Conversionplanet was eventually rolled under the Mediaplanet umbrella, and Mediaplanet Digital was, and is, a success. I enjoyed the entrepreneurial journey so much, I wanted to do it again — but this time entirely on my own. I knew I wanted to help companies with content creation and strategy, but I didn’t anticipate that ghostwriting for ad tech clients would be such a big part of my business.
Today, I help ad tech execs write thought leadership pieces for publications like Ad Age, AdWeek, TechCrunch, AdExchanger, The Drum, Forbes and Entrepreneur. I feel privledged to speak with such brilliant and successful entrepreneurs about industry issues, from transparency, to ad blocking, to header bidding, to ad fraud, to blockchain, to IoT, and so on. I am tasked with presenting their perspective on complicated technology in plain English. (The writer in me also can’t help but try to make it sound pretty.) While you won’t find my name on any of these pieces, I take great pride in seeing them publish, and in helping industry experts present their ideas in a way that sounds like them, but better.
I love ad tech ghostwriting because I get to continually learn. It is a nice application of my content marketing background because I can help business leaders identify topics that interest their target audiences and editors, while reflecting their “corporate agenda,” sometimes less subtly than others. (For the record, I usually don’t pitch to publications. I leave that to the experts, like the folks at Blast PR, a partner of mine.)
But enough about me. What about you? Need some help translating the thoughts in your head into readable prose? Or maybe you simply don’t have time to put pen to paper. Contact JR Lisk today.
By Jacqueline Lisk
February 8, 2017
The ad tech space is notoriously crowded, which makes finding a good name particularly challenging, as well as important. JR Lisk, Inc. partnered with the naming experts at River + Wolf, a NY-based brand naming and writing agency, to write this piece for Medium on ad tech naming trends and tips. The article discusses three of the biggest trends in start-up naming and provides tips for entrepreneurs looking to snag a name that “satisfies board members, entices investors, attracts customers and maybe, just maybe, sounds like something destined for an IPO.”
We are also pleased to announce we’ve partnered with River + Wolf on a series of naming projects, including a high-profile assignment for a massive retailer.
Photo cred: HBO
March 24, 2016
I can see all sides of the ad blocking conundrum. On one hand, we are fed up with obtrusive, irrelevant ads that interrupt our online experience. But then again, advertising subsidizes publishing. We need ads to monetize digital journalism. Plus, when used correctly, ads are a powerful marketing tool for raising brand awareness and driving conversions. But what I hadn’t thought about are the people and businesses behind the ad blocking solutions. Turns out, their mission isn’t always noble. It’s not just about protecting the user—it’s about profiting.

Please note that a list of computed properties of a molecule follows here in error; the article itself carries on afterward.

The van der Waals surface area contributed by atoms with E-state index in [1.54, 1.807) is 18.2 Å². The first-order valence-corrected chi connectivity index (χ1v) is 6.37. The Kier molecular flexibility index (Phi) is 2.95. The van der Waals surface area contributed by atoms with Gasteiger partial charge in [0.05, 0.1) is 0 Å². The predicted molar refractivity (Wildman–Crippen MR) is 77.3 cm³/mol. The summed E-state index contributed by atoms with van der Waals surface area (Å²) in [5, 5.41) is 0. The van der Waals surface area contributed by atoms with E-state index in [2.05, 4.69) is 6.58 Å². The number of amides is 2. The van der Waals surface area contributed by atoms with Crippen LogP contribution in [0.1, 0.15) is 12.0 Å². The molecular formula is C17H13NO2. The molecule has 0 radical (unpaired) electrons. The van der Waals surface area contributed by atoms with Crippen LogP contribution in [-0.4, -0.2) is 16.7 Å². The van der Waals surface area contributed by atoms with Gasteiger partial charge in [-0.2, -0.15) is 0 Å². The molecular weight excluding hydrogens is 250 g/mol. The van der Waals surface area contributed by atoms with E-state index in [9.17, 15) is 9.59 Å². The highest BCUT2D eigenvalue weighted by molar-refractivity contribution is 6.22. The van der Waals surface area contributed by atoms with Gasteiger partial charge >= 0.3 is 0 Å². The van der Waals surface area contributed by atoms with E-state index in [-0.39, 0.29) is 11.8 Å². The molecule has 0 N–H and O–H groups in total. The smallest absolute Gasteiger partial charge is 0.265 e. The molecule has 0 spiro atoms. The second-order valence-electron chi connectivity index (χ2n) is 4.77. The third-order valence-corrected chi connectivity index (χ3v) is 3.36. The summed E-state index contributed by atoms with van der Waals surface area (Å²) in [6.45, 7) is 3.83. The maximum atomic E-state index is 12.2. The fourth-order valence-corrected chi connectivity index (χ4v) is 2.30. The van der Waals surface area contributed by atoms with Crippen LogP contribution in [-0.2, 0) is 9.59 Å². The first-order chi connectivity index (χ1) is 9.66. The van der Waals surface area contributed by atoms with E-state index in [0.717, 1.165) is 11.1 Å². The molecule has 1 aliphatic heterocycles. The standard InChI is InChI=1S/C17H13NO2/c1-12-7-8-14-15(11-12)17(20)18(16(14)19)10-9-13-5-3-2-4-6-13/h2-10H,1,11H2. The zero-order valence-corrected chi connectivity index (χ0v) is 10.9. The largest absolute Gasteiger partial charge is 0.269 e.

An increasing number of users are downloading tools that allow them to filter out ads. There are now more than 198 million people using ad blockers worldwide, and it cost the publishing industry nearly $22 billion in 2015, according to PageFair’s recent research. They are using this software because they’re concerned about privacy or security, or frankly, because ads can be annoying (enough with the pop-ups and auto-plays, people). I assumed the creators of ad blocking tools were akin to the protagonists in Mr. Robot—brilliant antiheroes brave enough to challenge the establishment. But at the Interactive Advertising Bureau’s (IAB) annual leadership meeting earlier this year, IAB President Randall Rothenberg explained that many of these ad blocking creators are for-profit companies that are using nefarious tactics to make a buck. They’ll actually allow publishers to pay a fee to circumvent ad blocking software, but if a digital site doesn’t have the means to “pay the toll,” they are out of luck! Rothenberg claims that this is actually a threat to freedom of speech and diversity. Slowly but surely, smaller, independent publications will be forced to close their doors (or laptops, if you will), and the only news sources remaining will be those with deep pockets. (Click here to read more about his speech.)
That there is a market for ad blockers speaks volumes about our industry, regardless of the intent of the software’s creators. (And hey, maybe there are some guys who are in this to improve and preserve the user experience. I can’t pretend to know everybody’s motives, but Rothenberg’s words resonated with me.) Marketers and publishers should see this as a wake-up call. We have to respect the user. We have to use the tools available to us (and believe me, there are plenty) to create relevant creative and to effectively target audiences so the right messages are reaching the right people at the right time.
By Jacqueline Lisk